The sight of uniformed police chiefs in attendance at a public rally on the state’s gun control legislation Tuesday in Boston provided a powerful reminder of a fact that gets overlooked in the passionate debate about gun violence in America -- the men and women who are on the front lines in the fight to keep people safe support stricter regulations on guns.
When a gunman is shooting up a grade school, a college campus, a place of business, or threatening to kill a partner in a domestic dispute, the cops will be coming, not a paper-pusher from the National Rifle Association. It’s the police officer whose life is on the line when facing a bloody or potentially bloody situation that would not have arisen if guns were not so prevalent in America.
The police chiefs joined gun control advocates Tuesday to protest the state Senate’s decision to water down an otherwise sound gun violence bill by removing a provision designed to keep rifles and shotguns away from those who shouldn’t have them. The police chiefs currently have discretion on whether or not to issue a firearms identification card to an applicant seeking a handgun who they deem to be unsuitable. The disputed provision would simply extend this discretion to rifles and shotguns. After all, as Wellesley Police Chief Terry Cunningham observed at Tuesday’s press conference, "Are people really going to be any less dead if they’re killed with a rifle or a shotgun than a handgun?"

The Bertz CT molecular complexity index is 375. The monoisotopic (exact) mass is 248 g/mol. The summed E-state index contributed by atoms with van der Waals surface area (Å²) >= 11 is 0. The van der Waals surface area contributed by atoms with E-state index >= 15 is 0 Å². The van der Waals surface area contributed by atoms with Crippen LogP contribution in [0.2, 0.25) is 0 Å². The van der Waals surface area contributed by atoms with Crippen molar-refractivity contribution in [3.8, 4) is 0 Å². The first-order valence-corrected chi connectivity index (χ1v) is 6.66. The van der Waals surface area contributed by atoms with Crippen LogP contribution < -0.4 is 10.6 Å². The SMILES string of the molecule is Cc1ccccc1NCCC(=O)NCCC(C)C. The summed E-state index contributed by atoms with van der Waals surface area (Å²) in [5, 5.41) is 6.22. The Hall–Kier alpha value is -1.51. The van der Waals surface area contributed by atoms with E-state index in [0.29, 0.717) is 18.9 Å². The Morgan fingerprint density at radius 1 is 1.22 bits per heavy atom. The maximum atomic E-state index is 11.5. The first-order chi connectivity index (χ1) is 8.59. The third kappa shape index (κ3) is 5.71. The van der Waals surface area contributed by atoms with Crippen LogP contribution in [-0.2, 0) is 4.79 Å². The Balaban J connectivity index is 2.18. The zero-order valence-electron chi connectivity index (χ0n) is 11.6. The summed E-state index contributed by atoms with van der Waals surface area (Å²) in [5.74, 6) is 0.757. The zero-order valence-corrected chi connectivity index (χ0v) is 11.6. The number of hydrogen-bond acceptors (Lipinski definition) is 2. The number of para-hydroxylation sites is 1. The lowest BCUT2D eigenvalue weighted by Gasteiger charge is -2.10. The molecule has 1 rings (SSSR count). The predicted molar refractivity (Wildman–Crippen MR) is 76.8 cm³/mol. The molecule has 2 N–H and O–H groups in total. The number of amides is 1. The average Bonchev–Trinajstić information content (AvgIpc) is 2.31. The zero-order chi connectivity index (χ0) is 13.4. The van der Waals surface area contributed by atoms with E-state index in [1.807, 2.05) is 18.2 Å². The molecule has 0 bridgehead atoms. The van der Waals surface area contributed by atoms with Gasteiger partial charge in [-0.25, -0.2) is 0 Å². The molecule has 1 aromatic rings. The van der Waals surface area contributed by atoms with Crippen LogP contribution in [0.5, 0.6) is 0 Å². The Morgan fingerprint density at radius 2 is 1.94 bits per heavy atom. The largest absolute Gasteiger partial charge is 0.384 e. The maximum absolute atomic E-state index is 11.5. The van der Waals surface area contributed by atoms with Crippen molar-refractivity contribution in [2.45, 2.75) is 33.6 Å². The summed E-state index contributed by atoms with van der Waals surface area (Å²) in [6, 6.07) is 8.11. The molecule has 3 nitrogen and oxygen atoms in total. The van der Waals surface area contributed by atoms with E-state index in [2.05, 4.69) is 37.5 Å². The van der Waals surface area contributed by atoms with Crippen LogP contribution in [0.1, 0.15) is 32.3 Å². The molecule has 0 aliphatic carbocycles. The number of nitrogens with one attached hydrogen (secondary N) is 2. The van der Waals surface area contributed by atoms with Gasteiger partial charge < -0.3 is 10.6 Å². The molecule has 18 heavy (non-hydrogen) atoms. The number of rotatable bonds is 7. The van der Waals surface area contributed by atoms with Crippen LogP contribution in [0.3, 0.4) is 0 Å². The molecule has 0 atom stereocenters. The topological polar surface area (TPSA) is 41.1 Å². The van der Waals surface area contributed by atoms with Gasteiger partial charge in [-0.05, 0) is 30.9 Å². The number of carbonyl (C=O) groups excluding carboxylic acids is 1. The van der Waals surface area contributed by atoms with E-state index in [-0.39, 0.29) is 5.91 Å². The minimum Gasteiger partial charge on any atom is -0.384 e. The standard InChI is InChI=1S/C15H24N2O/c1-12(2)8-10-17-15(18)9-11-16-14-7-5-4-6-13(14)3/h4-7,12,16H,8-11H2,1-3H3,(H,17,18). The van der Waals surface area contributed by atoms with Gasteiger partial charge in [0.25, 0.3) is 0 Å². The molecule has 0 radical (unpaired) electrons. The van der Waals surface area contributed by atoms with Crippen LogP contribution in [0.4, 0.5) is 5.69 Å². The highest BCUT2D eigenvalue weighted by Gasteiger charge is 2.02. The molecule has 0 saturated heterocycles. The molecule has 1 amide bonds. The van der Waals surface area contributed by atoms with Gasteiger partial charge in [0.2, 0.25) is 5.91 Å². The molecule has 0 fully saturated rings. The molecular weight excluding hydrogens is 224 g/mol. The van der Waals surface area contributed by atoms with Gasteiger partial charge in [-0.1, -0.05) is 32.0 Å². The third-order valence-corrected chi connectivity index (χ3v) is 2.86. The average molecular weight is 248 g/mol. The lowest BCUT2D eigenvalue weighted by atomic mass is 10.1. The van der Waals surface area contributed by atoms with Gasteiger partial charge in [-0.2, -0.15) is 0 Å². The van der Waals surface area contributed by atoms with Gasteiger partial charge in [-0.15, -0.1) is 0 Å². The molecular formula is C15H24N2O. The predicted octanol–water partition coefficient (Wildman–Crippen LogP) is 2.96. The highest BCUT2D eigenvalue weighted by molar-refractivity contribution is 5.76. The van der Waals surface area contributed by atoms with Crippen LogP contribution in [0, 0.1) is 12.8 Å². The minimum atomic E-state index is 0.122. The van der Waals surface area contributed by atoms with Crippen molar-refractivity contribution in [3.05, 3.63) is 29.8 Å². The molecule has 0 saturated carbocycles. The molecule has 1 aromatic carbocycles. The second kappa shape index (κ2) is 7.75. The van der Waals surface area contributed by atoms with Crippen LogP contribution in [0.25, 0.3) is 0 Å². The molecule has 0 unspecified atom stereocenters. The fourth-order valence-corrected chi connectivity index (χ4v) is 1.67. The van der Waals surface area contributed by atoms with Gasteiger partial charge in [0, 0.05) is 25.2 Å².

The gun violence bill passed handily in the House with the provision intact but the NRA apparently took an interest when the legislation went to the Senate and sent its top New England lobbyist over to Beacon Hill to lean on lawmakers.
The ability of police chiefs to deny a handgun license has not been found to violate the Constitution, so why would an identical provision extended to rifles and shotguns violate it? Jim Wallace, the executive director of the Gun Owners’ Action League of Massachusetts, told reporters Tuesday that the police chiefs have abused their discretion regarding handguns but it is more likely that they have succeeded in averting potential gun mayhem. A poll in last Sunday’s Boston Globe indicated that support for gun control legislation remains strong in the state so there is no political risk in supporting it.
Six state senators, including Pittsfield Democrat Benjamin Downing, who normally back gun control measures but voted to remove the provision, offered a compromise giving the chiefs authority to deny a firearms identification card using what they describe as a narrower legal standard that would presumably be less susceptible to challenge. "We think it is a more targeted way of getting at what is a broadly shared goal," said Senator Downing in The Boston Globe. The House saw no reason to nit-pick the provision, nor should the Senate, and the House conferees should hold the line.
Police chiefs occasionally descend on Washington, D.C. to support gun violence legislation, most recently following the Newtown, Connecticut child massacres. There they are ignored by the alleged law-and-order tough guys of Congress who are in fact the allies of gun-toting criminals and madmen all across America. In contrast, Boston has traditionally listened to the police chiefs on gun issues, and that shouldn’t change now. The gun control bill on Beacon Hill should be passed by the Senate and sent to Governor Patrick with the provision giving police chiefs additional discretion restored.